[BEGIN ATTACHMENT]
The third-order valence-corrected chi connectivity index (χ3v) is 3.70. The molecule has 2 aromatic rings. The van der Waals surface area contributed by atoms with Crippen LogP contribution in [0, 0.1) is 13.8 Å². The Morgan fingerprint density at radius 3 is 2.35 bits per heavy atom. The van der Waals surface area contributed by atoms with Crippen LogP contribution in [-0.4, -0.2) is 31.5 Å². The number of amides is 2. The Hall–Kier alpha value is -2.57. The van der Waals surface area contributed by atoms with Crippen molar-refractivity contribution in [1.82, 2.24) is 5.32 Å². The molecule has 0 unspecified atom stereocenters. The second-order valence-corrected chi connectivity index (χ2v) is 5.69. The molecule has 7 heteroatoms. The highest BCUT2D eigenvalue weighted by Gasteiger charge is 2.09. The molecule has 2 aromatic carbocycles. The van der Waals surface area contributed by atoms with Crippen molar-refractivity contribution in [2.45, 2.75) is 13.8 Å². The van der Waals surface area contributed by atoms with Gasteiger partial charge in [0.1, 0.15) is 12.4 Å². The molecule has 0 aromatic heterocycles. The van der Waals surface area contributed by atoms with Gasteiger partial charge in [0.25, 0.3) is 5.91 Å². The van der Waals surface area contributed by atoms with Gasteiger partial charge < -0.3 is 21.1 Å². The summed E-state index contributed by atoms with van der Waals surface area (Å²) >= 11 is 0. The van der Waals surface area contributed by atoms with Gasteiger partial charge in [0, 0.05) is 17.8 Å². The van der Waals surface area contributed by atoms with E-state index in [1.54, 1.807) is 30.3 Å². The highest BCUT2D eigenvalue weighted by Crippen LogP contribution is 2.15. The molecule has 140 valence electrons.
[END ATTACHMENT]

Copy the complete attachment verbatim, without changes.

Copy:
The third-order valence-corrected chi connectivity index (χ3v) is 3.70. The molecule has 2 aromatic rings. The van der Waals surface area contributed by atoms with Crippen LogP contribution in [0, 0.1) is 13.8 Å². The Morgan fingerprint density at radius 3 is 2.35 bits per heavy atom. The van der Waals surface area contributed by atoms with Crippen LogP contribution in [-0.4, -0.2) is 31.5 Å². The number of amides is 2. The Hall–Kier alpha value is -2.57. The van der Waals surface area contributed by atoms with Crippen molar-refractivity contribution in [1.82, 2.24) is 5.32 Å². The molecule has 0 unspecified atom stereocenters. The second-order valence-corrected chi connectivity index (χ2v) is 5.69. The molecule has 7 heteroatoms. The highest BCUT2D eigenvalue weighted by Gasteiger charge is 2.09. The molecule has 2 aromatic carbocycles. The van der Waals surface area contributed by atoms with Crippen molar-refractivity contribution in [2.45, 2.75) is 13.8 Å². The van der Waals surface area contributed by atoms with Gasteiger partial charge in [0.1, 0.15) is 12.4 Å². The molecule has 0 aromatic heterocycles. The van der Waals surface area contributed by atoms with Gasteiger partial charge in [0.25, 0.3) is 5.91 Å². The van der Waals surface area contributed by atoms with Gasteiger partial charge < -0.3 is 21.1 Å². The summed E-state index contributed by atoms with van der Waals surface area (Å²) >= 11 is 0. The van der Waals surface area contributed by atoms with Gasteiger partial charge in [0, 0.05) is 17.8 Å². The van der Waals surface area contributed by atoms with E-state index in [1.54, 1.807) is 30.3 Å². The highest BCUT2D eigenvalue weighted by Crippen LogP contribution is 2.15. The molecule has 140 valence electrons.